So far I’ve managed to scan about 165 slides, most of which I’ve taken out the holders to do so, especially the glass ones. It’s become clear that many of the photos were soft or slightly out of focus when taken originally, but it probably wasn’t noticed at the time. Also, 30 odd years of age on the film itself also doesn’t help either. There’s still a pile of probably about a hundred to go, though I’ve managed to whittle out private slides of my boss or slides that were too far gone to bother rescuing.

With the end of that box in sight, I went back to the library last week looking for anything more. As many slides as there were in the first box, they only cover a small time period of the school’s history – 3 or 4 years at the most in the 1980’s. After some more scratching and an impromptu spring clean by the librarian, I took possession of another box of slides, as well as dozens of packets of negatives, both colour and monochrome as well as some printed photos. Once the initial box of slides are done, I can focus on the negatives. Thankfully, scanning the negatives will be a little less time consuming, for the simple reason that I no longer need to take the film out of holders. I simply mount the strip of 4 negatives and scan away, estimating a saving of about 5 minutes per batch.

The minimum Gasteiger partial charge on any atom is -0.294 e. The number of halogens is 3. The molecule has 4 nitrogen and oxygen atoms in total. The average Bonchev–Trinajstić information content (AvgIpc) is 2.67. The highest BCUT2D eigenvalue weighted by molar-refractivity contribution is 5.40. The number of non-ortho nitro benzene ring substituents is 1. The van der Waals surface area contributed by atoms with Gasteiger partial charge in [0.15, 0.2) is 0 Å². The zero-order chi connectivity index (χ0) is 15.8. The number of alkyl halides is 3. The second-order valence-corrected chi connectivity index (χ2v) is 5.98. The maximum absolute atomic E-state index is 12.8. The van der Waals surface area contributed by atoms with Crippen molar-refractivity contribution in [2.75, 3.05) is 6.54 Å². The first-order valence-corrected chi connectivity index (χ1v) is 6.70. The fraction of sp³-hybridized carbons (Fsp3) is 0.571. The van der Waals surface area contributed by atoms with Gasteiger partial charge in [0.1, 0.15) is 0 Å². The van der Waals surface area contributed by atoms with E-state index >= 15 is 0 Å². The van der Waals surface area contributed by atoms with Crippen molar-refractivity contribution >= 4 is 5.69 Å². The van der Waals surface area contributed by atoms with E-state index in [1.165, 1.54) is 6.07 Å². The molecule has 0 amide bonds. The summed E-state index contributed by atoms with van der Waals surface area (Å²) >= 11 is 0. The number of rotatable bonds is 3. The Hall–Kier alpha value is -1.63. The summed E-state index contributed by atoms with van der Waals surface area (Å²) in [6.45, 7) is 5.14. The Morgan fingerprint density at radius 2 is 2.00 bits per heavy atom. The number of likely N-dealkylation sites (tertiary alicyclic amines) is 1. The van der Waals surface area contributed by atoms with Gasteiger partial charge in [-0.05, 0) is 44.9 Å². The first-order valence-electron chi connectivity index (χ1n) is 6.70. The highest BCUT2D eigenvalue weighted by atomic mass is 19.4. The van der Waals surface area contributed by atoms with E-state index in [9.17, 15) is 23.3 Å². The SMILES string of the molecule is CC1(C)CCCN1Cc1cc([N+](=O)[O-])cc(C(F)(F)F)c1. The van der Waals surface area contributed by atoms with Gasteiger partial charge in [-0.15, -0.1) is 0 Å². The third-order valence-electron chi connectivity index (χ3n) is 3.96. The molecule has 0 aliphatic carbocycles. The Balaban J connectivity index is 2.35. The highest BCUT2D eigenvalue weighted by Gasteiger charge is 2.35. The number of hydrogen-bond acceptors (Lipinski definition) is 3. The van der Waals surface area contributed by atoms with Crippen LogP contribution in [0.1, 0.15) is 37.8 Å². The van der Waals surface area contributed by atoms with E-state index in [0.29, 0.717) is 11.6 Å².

The biggest downside of the 35mm products is that in today’s digital world, you cannot share the memories on those pieces of plastic if you don’t digitise them. Digitised, you can share them online as well as use them inside the school for projection during events. Projecting slides today isn’t impossible, but getting a slide projector isn’t easy, not to mention that the mere act of displaying the slides will reduce their lifespan even more due to the heat of the lamp. For archival purposes, having the photos in JPEG format allows the files to be replicated all over the show, avoiding any one point of failure. If the film is damaged and destroyed, there is nothing to fall back on, especially in the case of slides. While JPEG isn’t up to true archival quality or standards, in computing terms it’s probably the closest thing there is. Every consumer operating system since Windows 95 can view the files, which is a good 20 year track record now. It’s of course nowhere near film’s 130+ years of service, but for now, it’s a good enough solution.